Ex-Priest Avoids Trial on Sex Charges
By Lynne Bumpus-Hooper
Orlando Sentinel (Florida)
January 17, 1996
Prosecutors were able to achieve what they consider an important victory Tuesday when they accepted a no-contest plea minutes before the trial of a former priest and youth counselor was to begin.
By entering a plea agreement with former Catholic priest and youth counselor Thomas J. Pagni III - facing 13 charges involving sexual acts with children - the state effectively has stopped Pagni from working with children again.
In the case scheduled to start Tuesday, Pagni, 45, was charged with having sexual relations with a teen-ager who had been in a counseling group he led in 1992. Similar charges involving two other young boys were pending.
Instead, Pagni, in a quiet voice, entered no-contest pleas to all of the charges and was judged guilty by Circuit Judge Jere Lober. The proposed 10-year sentence falls within state guidelines. Sentencing is set for Feb. 21.
Most occupations that involve work with children, such as day care or counseling, prohibit the employment of anyone convicted of sexual offenses.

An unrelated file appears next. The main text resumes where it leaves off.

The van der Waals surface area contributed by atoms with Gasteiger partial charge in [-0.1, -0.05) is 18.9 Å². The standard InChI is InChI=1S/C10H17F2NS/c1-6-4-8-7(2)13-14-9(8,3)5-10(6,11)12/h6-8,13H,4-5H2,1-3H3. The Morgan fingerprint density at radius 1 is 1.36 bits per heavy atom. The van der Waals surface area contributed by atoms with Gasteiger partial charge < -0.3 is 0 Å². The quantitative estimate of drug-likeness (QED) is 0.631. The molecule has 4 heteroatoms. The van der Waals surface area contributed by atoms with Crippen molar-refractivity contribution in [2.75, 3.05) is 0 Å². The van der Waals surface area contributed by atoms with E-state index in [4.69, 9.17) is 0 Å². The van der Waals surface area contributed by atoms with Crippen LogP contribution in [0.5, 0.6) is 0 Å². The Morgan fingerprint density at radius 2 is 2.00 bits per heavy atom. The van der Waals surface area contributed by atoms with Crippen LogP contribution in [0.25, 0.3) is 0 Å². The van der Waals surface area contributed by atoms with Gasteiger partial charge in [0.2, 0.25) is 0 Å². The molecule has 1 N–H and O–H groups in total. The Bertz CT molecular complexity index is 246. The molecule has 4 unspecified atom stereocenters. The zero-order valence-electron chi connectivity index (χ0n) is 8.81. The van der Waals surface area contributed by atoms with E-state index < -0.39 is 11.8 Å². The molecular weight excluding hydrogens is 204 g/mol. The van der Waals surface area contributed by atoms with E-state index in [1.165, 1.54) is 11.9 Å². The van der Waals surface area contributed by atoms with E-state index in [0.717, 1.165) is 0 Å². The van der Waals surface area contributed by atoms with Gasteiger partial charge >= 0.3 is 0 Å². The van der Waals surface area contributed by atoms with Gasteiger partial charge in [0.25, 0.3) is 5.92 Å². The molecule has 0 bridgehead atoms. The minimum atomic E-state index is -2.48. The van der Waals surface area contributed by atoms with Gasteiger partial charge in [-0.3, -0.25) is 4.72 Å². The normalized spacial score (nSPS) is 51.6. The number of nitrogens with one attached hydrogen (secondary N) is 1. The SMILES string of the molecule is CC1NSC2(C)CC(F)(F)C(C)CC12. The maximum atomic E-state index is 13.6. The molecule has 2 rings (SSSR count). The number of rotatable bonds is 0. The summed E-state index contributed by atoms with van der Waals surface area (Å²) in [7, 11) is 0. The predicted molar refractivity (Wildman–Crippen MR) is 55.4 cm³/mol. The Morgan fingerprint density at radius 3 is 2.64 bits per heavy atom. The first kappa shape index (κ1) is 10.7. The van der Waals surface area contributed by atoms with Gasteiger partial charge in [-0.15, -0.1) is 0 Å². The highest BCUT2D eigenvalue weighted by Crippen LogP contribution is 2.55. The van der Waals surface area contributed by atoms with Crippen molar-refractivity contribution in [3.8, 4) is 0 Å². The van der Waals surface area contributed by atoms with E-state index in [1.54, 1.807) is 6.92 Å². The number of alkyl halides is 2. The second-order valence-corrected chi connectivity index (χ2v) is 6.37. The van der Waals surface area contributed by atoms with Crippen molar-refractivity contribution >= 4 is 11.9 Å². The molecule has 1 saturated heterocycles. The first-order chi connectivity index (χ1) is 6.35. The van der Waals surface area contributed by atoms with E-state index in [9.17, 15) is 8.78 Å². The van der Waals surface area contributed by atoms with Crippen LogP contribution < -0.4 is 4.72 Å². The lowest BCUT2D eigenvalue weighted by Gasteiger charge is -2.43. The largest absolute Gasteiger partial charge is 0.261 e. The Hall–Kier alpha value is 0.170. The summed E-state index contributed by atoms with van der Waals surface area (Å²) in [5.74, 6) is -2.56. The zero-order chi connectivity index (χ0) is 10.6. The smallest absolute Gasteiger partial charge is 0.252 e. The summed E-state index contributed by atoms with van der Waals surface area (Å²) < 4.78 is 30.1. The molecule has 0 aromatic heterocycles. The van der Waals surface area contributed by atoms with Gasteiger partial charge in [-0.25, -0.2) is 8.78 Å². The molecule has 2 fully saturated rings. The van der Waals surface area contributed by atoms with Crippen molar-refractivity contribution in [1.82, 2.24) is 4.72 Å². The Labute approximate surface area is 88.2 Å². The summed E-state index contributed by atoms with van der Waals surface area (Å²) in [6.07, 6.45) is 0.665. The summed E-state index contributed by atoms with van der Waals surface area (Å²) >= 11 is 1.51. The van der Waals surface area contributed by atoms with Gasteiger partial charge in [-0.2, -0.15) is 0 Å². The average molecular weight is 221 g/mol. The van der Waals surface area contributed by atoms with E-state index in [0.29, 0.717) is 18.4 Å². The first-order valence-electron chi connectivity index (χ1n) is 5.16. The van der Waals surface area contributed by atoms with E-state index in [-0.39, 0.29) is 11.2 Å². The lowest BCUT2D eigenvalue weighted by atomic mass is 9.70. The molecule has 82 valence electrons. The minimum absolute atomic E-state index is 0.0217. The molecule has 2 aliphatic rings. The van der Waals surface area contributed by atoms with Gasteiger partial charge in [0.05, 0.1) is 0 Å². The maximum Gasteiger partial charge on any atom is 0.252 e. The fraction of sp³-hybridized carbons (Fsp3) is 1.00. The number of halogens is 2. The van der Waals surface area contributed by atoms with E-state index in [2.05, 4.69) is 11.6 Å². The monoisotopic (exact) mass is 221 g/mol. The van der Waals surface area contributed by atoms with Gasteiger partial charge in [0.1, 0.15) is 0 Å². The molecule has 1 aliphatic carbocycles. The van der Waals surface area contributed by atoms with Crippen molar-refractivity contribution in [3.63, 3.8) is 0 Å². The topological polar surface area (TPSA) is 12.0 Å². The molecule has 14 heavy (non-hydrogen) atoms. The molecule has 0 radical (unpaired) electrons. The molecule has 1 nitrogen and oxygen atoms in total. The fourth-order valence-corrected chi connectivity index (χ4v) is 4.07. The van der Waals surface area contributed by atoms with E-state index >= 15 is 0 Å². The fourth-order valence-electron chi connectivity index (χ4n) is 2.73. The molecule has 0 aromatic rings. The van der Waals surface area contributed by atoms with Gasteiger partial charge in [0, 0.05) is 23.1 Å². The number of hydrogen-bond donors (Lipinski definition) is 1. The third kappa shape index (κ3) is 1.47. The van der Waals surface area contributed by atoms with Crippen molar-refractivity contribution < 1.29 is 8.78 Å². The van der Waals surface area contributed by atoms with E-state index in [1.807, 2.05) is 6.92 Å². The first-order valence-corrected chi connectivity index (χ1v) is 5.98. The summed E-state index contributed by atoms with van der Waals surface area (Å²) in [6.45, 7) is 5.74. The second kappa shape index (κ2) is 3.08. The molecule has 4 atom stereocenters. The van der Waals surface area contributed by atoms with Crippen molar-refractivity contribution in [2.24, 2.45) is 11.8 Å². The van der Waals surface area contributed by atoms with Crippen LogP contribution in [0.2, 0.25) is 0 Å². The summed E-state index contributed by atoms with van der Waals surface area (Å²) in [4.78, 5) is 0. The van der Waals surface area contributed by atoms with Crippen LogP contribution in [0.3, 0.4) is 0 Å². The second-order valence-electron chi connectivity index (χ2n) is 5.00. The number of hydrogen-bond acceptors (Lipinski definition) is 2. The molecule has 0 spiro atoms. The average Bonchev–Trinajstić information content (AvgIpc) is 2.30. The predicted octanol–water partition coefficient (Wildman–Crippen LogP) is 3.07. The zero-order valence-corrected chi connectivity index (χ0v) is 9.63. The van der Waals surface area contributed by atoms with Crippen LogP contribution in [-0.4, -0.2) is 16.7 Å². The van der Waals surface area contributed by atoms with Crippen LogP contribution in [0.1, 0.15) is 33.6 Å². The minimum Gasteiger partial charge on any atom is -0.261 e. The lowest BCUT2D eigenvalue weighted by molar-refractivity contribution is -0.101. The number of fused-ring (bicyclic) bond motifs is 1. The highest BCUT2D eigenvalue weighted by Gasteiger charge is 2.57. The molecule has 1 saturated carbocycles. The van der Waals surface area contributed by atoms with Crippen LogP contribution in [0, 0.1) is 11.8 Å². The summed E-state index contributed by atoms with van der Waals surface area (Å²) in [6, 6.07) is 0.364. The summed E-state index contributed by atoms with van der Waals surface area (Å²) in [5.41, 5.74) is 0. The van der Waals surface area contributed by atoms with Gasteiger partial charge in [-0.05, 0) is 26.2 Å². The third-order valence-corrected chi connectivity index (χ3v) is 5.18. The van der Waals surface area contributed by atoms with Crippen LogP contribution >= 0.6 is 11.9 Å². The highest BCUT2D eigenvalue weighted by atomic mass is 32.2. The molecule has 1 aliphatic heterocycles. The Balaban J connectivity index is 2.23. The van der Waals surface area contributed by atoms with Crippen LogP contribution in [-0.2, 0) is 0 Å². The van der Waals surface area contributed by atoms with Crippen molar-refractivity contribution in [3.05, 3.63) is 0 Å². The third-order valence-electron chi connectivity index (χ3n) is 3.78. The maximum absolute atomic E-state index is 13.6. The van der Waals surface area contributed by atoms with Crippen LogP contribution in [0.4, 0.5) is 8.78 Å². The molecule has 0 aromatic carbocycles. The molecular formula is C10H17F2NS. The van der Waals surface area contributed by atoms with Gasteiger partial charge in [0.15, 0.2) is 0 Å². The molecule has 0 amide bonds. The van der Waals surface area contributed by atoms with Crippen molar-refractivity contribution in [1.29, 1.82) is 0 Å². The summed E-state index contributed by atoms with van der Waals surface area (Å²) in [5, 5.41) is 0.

A civil suit, in which Pagni is a defendant along with Catholic Church officials, is pending in circuit court. That suit was filed by some of the victims in the criminal cases and alleges that the church knew about Pagni's sexual problems.
Pagni worked as a priest in Brevard and Lake counties, and several allegations of misconduct were made to church officials. Pagni was diagnosed by a psychologist as having pedophilia, an abnormal desire by an adult for sex with children. The condition rarely is cured.
Despite that knowledge, the civil suit contends, the church paid for Pagni to become a youth counselor. The Catholic church denies the allegations.
The criminal charges first came to light in late 1992 when the father of a victim discovered Pagni in bed with his nude son, who was 17 at the time. The family knew Pagni because an older son had been referred by a state agency to Pagni, a counselor at Wenz Counseling Center, then operating in central Brevard County.
The family had participated in group counseling and had referred other friends to the center.
"The state felt this was a good plea because there were some problems with some of the cases and the victims were comfortable with accepting a plea," Assistant State Attorney Ann Perrin said.
Perrin said there were problems with the length of time between the offenses and some of the young men felt embarrassed about testifying.
"Some of them were very upset after an earlier hearing that did not get into as many details as a trial would have," Perrin said.
Any original material on these pages is copyright © BishopAccountability.org 2004. Reproduce freely with attribution.
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